What Are You Listening For?
Recently a football player said, “It’s funny to hear a female talk about ‘routes.’” His name is Cam Newton. I don’t know what team he plays for, or anything else about him. I don’t know his age, where he was raised or what his life experience was.
Apparently his comments cost him a great deal. He became an instant demon / enemy. Woman Hater.
The Washington Post reports, “Newton had drawn a sharp rebuke from journalism circles, and a league spokesman said his comments were “just plain wrong and disrespectful.”
His words were interpreted over and over by many advertisers, the NFL, women sportscasters and the press. I have only seen responses indicating high level distress using labels that reflect the statements above suggesting all the ways that he was wrong. One response I saw from a pioneer woman sportscaster, “It took me back 40 years”.
This is a wonderful example of what happens when we instantly end communication the moment we hear something we don’t like and believe what we think is true. Newton said something that the ‘world’ didn’t like. What was heard by all was not what he intended them to hear. Criticism. The response was to write him off, he no longer had a role to play in the ‘dialogue’ (as there was no dialogue). He was labeled ‘bad and wrong’, and became responsible for everyone’s distress.
I wonder what would have happened if the woman he said this to (and the press) had listened differently. Instead of instantly making an enemy of Newton, if she at least took 30 seconds to ask him what he meant by his comments. We will now never know what he thought was funny about it. Maybe he actually never heard a woman say that before. Is it really so awful that he thought it was funny? Does it automatically mean he doesn’t respect women? Maybe he doesn’t, and maybe he does. No one asked him.
The collective ‘we’ mistakenly believe that his words are the cause of our upset, and want him to apologize so we can feel better. I don’t hear any voices (in the collective ‘we’) suggesting that we had anything to do with the interpretation being reported as the ‘truth’ and only meaning of the actual words he said. We will likely never know what he meant.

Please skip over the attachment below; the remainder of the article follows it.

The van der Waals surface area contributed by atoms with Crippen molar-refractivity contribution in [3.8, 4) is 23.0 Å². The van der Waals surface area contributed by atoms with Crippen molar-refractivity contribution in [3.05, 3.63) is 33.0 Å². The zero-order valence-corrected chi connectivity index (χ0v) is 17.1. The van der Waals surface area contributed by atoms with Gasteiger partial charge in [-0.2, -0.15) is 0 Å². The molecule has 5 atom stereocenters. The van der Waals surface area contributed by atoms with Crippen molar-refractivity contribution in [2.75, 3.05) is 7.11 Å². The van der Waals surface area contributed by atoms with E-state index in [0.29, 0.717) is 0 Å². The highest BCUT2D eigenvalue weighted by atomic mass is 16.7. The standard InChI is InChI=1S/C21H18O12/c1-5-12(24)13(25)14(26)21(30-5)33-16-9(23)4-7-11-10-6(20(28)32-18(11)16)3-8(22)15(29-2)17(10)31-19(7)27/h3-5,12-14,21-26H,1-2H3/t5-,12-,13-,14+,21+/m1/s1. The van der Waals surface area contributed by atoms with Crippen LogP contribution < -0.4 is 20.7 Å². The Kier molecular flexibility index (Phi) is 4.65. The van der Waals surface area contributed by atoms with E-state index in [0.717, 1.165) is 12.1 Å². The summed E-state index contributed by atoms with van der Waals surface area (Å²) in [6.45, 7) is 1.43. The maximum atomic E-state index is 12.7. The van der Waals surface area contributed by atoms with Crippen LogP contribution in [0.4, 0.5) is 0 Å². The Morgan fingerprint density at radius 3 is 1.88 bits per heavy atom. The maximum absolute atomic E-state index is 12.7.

Have we missed an opportunity here? If the need for respect is at the root of the distress that so many people are feeling, could they see a way to possibly teach a young man the impact of his words with a sense of respect? While I understand the distress, I am not certain how the ‘punishment’ in any way helps anyone. He may not say those words again. My guess he is doing it for fear of losing his income (safety). Fear is not the same as respect. That need is not likely getting met by anybody.
Say This Not That
Next time someone says something that you really (even really, really) don’t like, take a moment to breathe.
Before you respond, consider these two things:
1. What are you listening for? What role do you play in filtering what was said vs. what was heard —the meaning you made of what was said?
2. What is important to you? What need(s) are you longing for that this person reminded you was so valuable to you?
Now, more fully connected to yourself and your needs, please consider this: What do you want to do about it?
What might you say or do in that moment that will foster more of that experience for you (and possibly for the other person). In that exact moment. See what happens when you empower yourself to get your needs met ~ even (or especially) when you are upset.